Last week, Finland-based financial service group, Nordea, announced that it was launching its very own equity crowdfunding platform. The company revealed that the new website will help will match entrepreneurs seeking financing with investors and the service will be linked to the book-entry system.
“Successful businesses are a benefit to Nordea and society at large. Finland needs growth, entrepreneurship and new innovations. We aim to support this trend by bringing together companies looking for crowdfunding and investors interested in such companies, says Sampsa Laine, Deputy Head of Banking Finland at Nordea. Laine is in charge of Retail Banking Finland’s operations that serve small and medium-sized companies.”
Vesa Riihimäki, the branch manager of Nordea, recently stated the funding portal will really help startups and early stage growth companies. He noted:
“We have already picked the companies for the pilot, but if you are interested don´t hesitate to contact us and we will see what can be done.”
The Finland Ministry of Finance has recently published an updated regulatory environment designed to facilitate debt and equity crowdfunding. The goal is to “enhance financial intermediation and thereby economic growth.” While the size of the crowdfunding market in Finland is relatively small, estimated at €84.4 million in 2015 (48% increase over year prior), the shift of all forms of finance is a global movement.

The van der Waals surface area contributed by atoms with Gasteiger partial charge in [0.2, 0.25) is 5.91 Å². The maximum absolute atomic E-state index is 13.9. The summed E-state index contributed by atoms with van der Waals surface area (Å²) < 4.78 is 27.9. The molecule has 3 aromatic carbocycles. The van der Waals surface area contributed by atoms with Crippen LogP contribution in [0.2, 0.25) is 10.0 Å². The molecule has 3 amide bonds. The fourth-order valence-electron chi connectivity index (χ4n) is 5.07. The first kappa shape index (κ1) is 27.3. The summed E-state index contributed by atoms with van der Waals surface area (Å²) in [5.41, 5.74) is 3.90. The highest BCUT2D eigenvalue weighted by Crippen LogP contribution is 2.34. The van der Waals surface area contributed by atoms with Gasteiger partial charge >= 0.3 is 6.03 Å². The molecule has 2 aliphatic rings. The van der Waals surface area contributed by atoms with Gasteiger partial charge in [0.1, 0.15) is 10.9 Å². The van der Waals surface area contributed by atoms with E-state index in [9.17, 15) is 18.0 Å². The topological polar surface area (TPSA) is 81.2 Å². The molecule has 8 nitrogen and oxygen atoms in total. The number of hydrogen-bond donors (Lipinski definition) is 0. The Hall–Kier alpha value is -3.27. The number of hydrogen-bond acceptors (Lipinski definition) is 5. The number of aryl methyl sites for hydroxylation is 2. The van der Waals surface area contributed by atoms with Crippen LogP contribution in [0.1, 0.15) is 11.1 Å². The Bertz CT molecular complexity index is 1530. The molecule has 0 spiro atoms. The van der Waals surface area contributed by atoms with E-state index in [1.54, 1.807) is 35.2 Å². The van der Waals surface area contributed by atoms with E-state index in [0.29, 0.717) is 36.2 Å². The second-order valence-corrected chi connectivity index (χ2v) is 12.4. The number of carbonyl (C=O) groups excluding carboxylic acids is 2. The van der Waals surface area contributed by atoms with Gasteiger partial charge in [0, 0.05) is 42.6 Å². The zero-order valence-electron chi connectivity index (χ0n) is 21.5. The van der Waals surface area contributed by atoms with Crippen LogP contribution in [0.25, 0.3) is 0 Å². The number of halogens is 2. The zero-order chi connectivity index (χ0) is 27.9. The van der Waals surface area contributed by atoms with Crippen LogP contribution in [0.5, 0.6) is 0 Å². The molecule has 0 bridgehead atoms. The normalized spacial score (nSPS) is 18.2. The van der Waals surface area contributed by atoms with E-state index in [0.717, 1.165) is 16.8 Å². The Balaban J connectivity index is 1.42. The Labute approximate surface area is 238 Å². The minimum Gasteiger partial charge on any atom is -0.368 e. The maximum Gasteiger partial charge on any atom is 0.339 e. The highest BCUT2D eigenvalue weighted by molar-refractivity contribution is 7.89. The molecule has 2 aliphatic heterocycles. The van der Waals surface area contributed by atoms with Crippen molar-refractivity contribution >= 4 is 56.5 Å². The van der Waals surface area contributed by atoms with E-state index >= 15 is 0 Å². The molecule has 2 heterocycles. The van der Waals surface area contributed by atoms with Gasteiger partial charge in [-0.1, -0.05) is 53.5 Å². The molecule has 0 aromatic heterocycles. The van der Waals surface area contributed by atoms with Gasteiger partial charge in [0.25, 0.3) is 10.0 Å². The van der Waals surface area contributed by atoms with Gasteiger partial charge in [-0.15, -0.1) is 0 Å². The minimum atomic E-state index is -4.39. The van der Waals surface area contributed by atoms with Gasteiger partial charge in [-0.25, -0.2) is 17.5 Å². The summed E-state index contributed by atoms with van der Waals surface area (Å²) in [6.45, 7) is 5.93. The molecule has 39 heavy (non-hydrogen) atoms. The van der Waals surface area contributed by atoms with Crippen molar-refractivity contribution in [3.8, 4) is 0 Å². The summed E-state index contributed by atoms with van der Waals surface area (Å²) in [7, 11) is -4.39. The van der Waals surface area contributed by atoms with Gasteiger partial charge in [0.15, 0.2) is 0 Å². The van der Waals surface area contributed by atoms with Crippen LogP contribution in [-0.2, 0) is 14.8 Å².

The government of Finland explained that crowdfunding compliments traditional financing channels. The new form of finance has been of “particular interest” to seed and growth stage companies. For investors, crowdfunding offers higher-yielding and higher-risk investment opportunities than traditional investments. Finish government officials also acknowledge the intrinsic risk in investing in early stage companies. Many will fail. Few will become a big success. The “Crowdfunding Act” seeks to assure investors are aware of the risk while channelling the sector development in the right direction.